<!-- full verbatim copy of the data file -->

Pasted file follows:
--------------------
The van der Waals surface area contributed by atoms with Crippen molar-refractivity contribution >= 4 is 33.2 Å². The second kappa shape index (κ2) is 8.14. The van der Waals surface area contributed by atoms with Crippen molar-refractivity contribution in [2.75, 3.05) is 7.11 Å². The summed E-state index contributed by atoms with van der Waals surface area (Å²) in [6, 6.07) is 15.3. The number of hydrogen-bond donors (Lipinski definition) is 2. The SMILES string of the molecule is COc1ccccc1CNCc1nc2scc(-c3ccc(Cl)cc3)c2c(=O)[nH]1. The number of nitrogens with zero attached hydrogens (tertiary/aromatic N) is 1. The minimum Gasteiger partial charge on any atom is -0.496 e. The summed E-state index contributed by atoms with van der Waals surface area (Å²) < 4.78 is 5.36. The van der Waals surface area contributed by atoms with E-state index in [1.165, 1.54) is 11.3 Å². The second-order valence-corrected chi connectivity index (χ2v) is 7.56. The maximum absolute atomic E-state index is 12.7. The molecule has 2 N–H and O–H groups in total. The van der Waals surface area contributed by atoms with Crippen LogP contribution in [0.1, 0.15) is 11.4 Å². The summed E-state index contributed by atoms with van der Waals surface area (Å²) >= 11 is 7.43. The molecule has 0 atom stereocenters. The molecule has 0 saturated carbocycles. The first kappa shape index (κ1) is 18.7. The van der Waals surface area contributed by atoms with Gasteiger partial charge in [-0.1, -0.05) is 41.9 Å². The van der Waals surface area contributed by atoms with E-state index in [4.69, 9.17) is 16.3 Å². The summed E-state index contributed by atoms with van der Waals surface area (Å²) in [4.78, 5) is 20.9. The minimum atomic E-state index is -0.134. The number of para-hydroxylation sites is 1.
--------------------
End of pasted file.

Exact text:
The van der Waals surface area contributed by atoms with Crippen molar-refractivity contribution >= 4 is 33.2 Å². The second kappa shape index (κ2) is 8.14. The van der Waals surface area contributed by atoms with Crippen molar-refractivity contribution in [2.75, 3.05) is 7.11 Å². The summed E-state index contributed by atoms with van der Waals surface area (Å²) in [6, 6.07) is 15.3. The number of hydrogen-bond donors (Lipinski definition) is 2. The SMILES string of the molecule is COc1ccccc1CNCc1nc2scc(-c3ccc(Cl)cc3)c2c(=O)[nH]1. The number of nitrogens with zero attached hydrogens (tertiary/aromatic N) is 1. The minimum Gasteiger partial charge on any atom is -0.496 e. The summed E-state index contributed by atoms with van der Waals surface area (Å²) < 4.78 is 5.36. The van der Waals surface area contributed by atoms with E-state index in [1.165, 1.54) is 11.3 Å². The second-order valence-corrected chi connectivity index (χ2v) is 7.56. The maximum absolute atomic E-state index is 12.7. The molecule has 2 N–H and O–H groups in total. The van der Waals surface area contributed by atoms with Crippen LogP contribution in [0.1, 0.15) is 11.4 Å². The summed E-state index contributed by atoms with van der Waals surface area (Å²) >= 11 is 7.43. The molecule has 0 atom stereocenters. The molecule has 0 saturated carbocycles. The first kappa shape index (κ1) is 18.7. The van der Waals surface area contributed by atoms with Gasteiger partial charge in [-0.1, -0.05) is 41.9 Å². The van der Waals surface area contributed by atoms with E-state index in [4.69, 9.17) is 16.3 Å². The summed E-state index contributed by atoms with van der Waals surface area (Å²) in [4.78, 5) is 20.9. The minimum atomic E-state index is -0.134. The number of para-hydroxylation sites is 1.